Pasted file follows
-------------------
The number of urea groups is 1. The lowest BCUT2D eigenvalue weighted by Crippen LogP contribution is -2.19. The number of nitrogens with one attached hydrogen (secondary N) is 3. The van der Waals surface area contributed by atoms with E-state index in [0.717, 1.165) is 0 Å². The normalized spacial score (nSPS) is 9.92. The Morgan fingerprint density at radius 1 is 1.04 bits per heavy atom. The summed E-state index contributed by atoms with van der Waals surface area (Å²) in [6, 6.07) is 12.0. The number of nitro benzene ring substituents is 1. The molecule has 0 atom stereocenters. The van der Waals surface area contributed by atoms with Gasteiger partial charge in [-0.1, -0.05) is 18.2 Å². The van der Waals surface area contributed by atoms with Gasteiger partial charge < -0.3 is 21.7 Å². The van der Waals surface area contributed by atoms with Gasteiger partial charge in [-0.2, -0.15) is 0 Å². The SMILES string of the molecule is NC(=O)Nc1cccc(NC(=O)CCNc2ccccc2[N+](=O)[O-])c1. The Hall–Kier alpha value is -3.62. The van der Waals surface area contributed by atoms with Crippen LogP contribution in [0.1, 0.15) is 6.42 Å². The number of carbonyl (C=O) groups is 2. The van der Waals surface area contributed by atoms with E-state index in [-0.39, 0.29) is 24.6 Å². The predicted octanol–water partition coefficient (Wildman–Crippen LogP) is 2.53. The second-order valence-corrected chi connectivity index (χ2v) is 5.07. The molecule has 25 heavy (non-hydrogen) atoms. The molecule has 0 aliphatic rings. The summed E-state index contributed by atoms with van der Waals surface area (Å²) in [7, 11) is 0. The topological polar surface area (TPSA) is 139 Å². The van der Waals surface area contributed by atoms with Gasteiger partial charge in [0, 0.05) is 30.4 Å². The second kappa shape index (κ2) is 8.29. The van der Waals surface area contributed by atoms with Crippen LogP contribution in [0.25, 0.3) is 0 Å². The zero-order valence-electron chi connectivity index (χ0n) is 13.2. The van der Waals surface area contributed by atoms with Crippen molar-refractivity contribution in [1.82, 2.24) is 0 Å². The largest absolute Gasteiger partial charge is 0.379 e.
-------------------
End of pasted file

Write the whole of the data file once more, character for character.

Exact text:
The number of urea groups is 1. The lowest BCUT2D eigenvalue weighted by Crippen LogP contribution is -2.19. The number of nitrogens with one attached hydrogen (secondary N) is 3. The van der Waals surface area contributed by atoms with E-state index in [0.717, 1.165) is 0 Å². The normalized spacial score (nSPS) is 9.92. The Morgan fingerprint density at radius 1 is 1.04 bits per heavy atom. The summed E-state index contributed by atoms with van der Waals surface area (Å²) in [6, 6.07) is 12.0. The number of nitro benzene ring substituents is 1. The molecule has 0 atom stereocenters. The van der Waals surface area contributed by atoms with Gasteiger partial charge in [-0.1, -0.05) is 18.2 Å². The van der Waals surface area contributed by atoms with Gasteiger partial charge < -0.3 is 21.7 Å². The van der Waals surface area contributed by atoms with Gasteiger partial charge in [-0.2, -0.15) is 0 Å². The SMILES string of the molecule is NC(=O)Nc1cccc(NC(=O)CCNc2ccccc2[N+](=O)[O-])c1. The Hall–Kier alpha value is -3.62. The van der Waals surface area contributed by atoms with Crippen LogP contribution in [0.1, 0.15) is 6.42 Å². The number of carbonyl (C=O) groups is 2. The van der Waals surface area contributed by atoms with E-state index in [-0.39, 0.29) is 24.6 Å². The predicted octanol–water partition coefficient (Wildman–Crippen LogP) is 2.53. The second-order valence-corrected chi connectivity index (χ2v) is 5.07. The molecule has 25 heavy (non-hydrogen) atoms. The molecule has 0 aliphatic rings. The summed E-state index contributed by atoms with van der Waals surface area (Å²) in [7, 11) is 0. The topological polar surface area (TPSA) is 139 Å². The van der Waals surface area contributed by atoms with Gasteiger partial charge in [0, 0.05) is 30.4 Å². The second kappa shape index (κ2) is 8.29. The van der Waals surface area contributed by atoms with Crippen LogP contribution in [0.25, 0.3) is 0 Å². The zero-order valence-electron chi connectivity index (χ0n) is 13.2. The van der Waals surface area contributed by atoms with Crippen molar-refractivity contribution in [1.82, 2.24) is 0 Å². The largest absolute Gasteiger partial charge is 0.379 e.